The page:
Nigeria led Africa’s liberation struggle in the southern part of the country. The country was instrumental in thwarting America’s effort to impose Savimbi on Angola. So much was the country respected in those days that it was made a member of the Frontline States even though it was geographically very far away.

What baffles greatly was that Mr. Jonathan appeared not to understand International Relations 101 whereby horse trading is the order of the day. He appeared to give away everything to the West without getting anything in return. The West even refused to sell him the weapons to fight the Boko Haram insurgency. He was forced to turn to the Russians.

It is difficult to understand what motivated Mr. Jonathan to want to end his rule in ignominy. But his last days were marred by an acute shortage of almost everything. Electricity generation dwindled to about 800Mw for a country of over 160 million people. That is despite a solid pledge by Mr. Jonathan to focus on tackling the power problem that has plagued the nation since the dawn of history. If Nigerians can understand the paucity of electricity, they were bewildered when suddenly they no longer can get petrol or diesel to buy. Nigeria’s is Africa’s largest producer of crude oil. The nation has four refineries. Yet, citizens spent days at petrol stations looking for petrol. It later emerged that importers of refined petroleum products are attempting to squeeze the last drop of profit from the outgoing government.

By some strange arrangement, successive governments allowed the nation’s four refineries to run down, they then award their cronies juicy contracts to import refined petrol products. The prices of the imported products are far higher that what would have obtained from the local refineries, so the government sell the products to Nigerians at local rates and cushion the difference. It was a juicy arrangement that has made many well-connected people stupendously rich and has almost cripple the treasury. Incoming present president has promised to stop the huge scam and find ways to save the nation from the extortionists.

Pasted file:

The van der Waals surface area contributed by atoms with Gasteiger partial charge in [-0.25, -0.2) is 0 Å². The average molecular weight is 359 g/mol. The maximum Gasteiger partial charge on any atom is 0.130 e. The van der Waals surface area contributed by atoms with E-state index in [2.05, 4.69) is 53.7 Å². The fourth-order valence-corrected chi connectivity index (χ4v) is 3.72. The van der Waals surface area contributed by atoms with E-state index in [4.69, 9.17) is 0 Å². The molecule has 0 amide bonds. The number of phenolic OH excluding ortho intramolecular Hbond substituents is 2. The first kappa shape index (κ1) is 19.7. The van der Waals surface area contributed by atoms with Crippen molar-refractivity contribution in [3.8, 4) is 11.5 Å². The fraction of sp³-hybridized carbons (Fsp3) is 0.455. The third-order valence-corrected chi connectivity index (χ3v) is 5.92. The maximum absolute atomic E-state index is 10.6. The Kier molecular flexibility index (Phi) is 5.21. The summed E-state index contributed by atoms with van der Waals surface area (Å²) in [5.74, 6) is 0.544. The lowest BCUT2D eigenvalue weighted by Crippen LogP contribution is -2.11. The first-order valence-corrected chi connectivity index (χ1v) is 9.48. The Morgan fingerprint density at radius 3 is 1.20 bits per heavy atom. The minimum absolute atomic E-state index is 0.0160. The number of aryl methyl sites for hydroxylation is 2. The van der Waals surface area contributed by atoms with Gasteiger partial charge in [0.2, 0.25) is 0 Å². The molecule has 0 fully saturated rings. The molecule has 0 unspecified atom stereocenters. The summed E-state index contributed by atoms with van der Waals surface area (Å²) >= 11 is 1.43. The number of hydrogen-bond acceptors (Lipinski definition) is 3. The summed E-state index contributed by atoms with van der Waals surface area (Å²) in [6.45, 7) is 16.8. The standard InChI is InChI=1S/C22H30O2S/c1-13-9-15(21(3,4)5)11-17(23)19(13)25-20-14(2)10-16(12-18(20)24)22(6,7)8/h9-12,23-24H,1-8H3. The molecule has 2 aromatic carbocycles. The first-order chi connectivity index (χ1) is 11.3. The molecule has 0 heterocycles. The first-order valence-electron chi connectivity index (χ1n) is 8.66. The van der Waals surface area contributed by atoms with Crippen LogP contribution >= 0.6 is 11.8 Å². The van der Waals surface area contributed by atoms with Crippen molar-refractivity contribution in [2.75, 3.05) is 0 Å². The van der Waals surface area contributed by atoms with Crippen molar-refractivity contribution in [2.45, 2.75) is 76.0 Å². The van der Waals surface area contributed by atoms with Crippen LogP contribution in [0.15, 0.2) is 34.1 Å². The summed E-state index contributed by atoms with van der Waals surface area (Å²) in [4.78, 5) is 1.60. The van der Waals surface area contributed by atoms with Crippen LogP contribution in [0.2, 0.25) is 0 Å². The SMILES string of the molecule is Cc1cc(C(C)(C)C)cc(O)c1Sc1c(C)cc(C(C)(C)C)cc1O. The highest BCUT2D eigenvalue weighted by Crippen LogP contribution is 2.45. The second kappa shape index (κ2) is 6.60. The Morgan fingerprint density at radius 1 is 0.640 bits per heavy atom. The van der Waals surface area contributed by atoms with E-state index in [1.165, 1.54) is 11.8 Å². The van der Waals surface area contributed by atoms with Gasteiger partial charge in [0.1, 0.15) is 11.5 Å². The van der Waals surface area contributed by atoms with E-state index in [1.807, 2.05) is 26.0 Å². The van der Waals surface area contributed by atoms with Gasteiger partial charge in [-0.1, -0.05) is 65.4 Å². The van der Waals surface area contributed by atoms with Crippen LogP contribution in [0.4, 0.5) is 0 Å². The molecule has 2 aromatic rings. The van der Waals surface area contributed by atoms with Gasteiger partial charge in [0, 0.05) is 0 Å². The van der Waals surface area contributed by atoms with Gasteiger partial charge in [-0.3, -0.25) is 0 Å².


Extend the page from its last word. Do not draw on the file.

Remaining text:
Power is a powerful aphrodisiac, as Henry Kissinger told us, but history teaches that it is also very transient. Few will ever be as lucky as Goodluck Jonathan who started with nothing. From a very humble beginning, he rose to become the president of his nation. It is an experience few mortals will ever live. Presented with such once-in-millennium opportunity, a wiser person would have elected to write his name in pure gold. Instead the man from Otuoke in Bayelsa State, decided to surround himself with the most rapacious of Nigeria’s otiose elite, and reduced his country to the butt of international joke. He leave behind a nation that is totally bankrupt economically and financially and divided along religious and tribal faults. Goodluck Jonathan chose to forget that few things in life last forever. He forgot the admonition that a good name is better than all the world’s riches.

Yesterday, Goodluck Jonathan was the almighty Executive President of the Federal Republic of Nigeria and Commander in Chief of the Nigerian Armed Forces, today he is an ordinary Nigerian. He will be called upon to account for his tenure. Few of those that led him astray with remain loyal to him. His compatriots will laugh him to scorn as the most incompetent misruler ever to preside over the affairs of their country. He shall have enough time to gnash his teeth and ruminate over what he could have done better, but then it is too late.

Lessons, anyone?
goodluck jonathan bring back my credibility


About the Author

Femi Akomolafe is a passionate Pan-Africanist. A columnist for the Accra-based Daily Dispatch newspaper and Correspondent for the New African magazine. Femi lives in both Europe and Africa, and writes regularly on Africa-related issues for various newspapers and magazines.

Femi was the producer of the FOCUS ON AFRICANS TV Interview programme for the MultiTV Station.

He is also the CEO of Alaye Dot Biz Limited Dot Biz, a Kasoa-based Multimedia organisation that specialises in Audio and Video Production. He loves to shoot and edit video documentaries.